A Chinese soldier waves farewell to Russian fleets as the Chinese-Russian joint naval drill concludes in Zhanjiang, Guangdong Province, China, September 19, 2016. REUTERS/Stringer ATTENTION EDITORS – THIS IMAGE WAS PROVIDED BY A THIRD PARTY. EDITORIAL USE ONLY. CHINA OUT. NO COMMERCIAL OR EDITORIAL SALES IN CHINA. – RTSOJ3R
Chinese warships started exercises in the Baltic Sea for the first time, conducting a joint drill with Russia in a further sign of how the two countries are expanding their global reach through ever-closer military co-operation. China and Russia have stressed that Joint Sea 2017 is just the latest in a series of regular joint manoeuvres. But the Baltic states and Poland are unsettled by Russia, which they accuse of regular military provocation close to their borders, conducting exercises on their doorstep alongside a quasi-ally.
Following a simulation exercise last weekend, three Chinese and 10 Russian warships, as well as aircraft and helicopters, began practising live-fire combat against submarines, other warships and aircraft, the two militaries said. China has sent one of its most modern warships, the Type 052D destroyer Hefei, which entered service in December 2015. It carries cruise missiles, anti-aircraft missiles and torpedoes. The exercise is being led by a joint command in Baltiysk, the home port of Russia’s Baltic fleet in the Russian exclave of Kaliningrad between Lithuania and Poland.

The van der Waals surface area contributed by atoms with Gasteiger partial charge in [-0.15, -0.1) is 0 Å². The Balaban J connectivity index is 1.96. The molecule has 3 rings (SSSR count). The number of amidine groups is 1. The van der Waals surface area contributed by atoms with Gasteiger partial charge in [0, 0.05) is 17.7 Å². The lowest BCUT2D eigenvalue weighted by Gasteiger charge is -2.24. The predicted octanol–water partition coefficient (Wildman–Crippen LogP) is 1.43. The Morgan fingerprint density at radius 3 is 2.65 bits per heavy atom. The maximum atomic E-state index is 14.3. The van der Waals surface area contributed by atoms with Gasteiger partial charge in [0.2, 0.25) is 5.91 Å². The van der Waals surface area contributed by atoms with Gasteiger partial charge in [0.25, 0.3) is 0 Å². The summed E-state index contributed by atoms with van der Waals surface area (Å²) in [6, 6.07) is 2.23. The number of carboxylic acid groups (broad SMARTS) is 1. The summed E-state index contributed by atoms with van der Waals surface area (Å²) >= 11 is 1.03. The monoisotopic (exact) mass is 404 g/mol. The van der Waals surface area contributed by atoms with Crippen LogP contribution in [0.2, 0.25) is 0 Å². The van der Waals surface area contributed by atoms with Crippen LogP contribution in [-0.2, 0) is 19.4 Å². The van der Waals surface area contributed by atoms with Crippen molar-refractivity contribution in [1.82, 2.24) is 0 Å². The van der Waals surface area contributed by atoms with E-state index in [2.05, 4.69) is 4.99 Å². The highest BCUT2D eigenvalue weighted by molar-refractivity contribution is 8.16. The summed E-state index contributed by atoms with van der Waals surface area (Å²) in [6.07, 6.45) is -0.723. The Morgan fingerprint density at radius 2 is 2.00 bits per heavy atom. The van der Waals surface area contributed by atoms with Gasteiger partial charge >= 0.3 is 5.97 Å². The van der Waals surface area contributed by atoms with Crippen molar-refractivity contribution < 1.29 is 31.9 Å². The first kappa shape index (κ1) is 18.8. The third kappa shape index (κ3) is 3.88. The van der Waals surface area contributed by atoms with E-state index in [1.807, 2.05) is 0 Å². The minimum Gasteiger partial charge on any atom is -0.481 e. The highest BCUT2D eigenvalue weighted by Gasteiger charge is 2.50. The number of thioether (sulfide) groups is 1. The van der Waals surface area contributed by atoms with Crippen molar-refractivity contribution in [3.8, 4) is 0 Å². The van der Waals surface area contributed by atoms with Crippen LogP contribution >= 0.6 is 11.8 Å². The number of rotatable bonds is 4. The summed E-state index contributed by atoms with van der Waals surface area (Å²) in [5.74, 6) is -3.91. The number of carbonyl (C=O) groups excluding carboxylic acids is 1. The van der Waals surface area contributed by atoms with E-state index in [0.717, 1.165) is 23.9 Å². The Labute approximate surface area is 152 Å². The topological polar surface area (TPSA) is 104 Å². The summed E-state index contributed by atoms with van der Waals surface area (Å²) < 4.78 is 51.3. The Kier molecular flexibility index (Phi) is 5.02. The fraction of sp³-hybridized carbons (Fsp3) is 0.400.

Russia and China have been holding joint naval exercises every year since 2012. Last year, they rattled China’s south-eastern neighbours with joint drills in the South China Sea, where Beijing is embroiled in territorial disputes with five coastal states. In 2015, their exercise took place in the Mediterranean, against a backdrop of mounting tension between Russia and the west over Ukraine and Moscow’s preparations for military intervention in Syria. The Chinese flotilla also held a live-fire drill in the Mediterranean on July 10 this year on its way to the Baltic, the People’s Liberation Army said.
Tuesday’s drill comes as the Chinese navy makes its first permanent overseas deployment in more than 60 years at a base in Djibouti, in a further reflection of its rapidly growing global ambition. “The main goals of this exercise are to further develop our bilateral relationship and to work out and improve the organisation for joint action at sea,” a Russian ministry of defence spokesman said. Although this year’s drill appears to be smaller in scale than that in the Mediterranean two years ago, Russia’s western neighbours are watching it closely.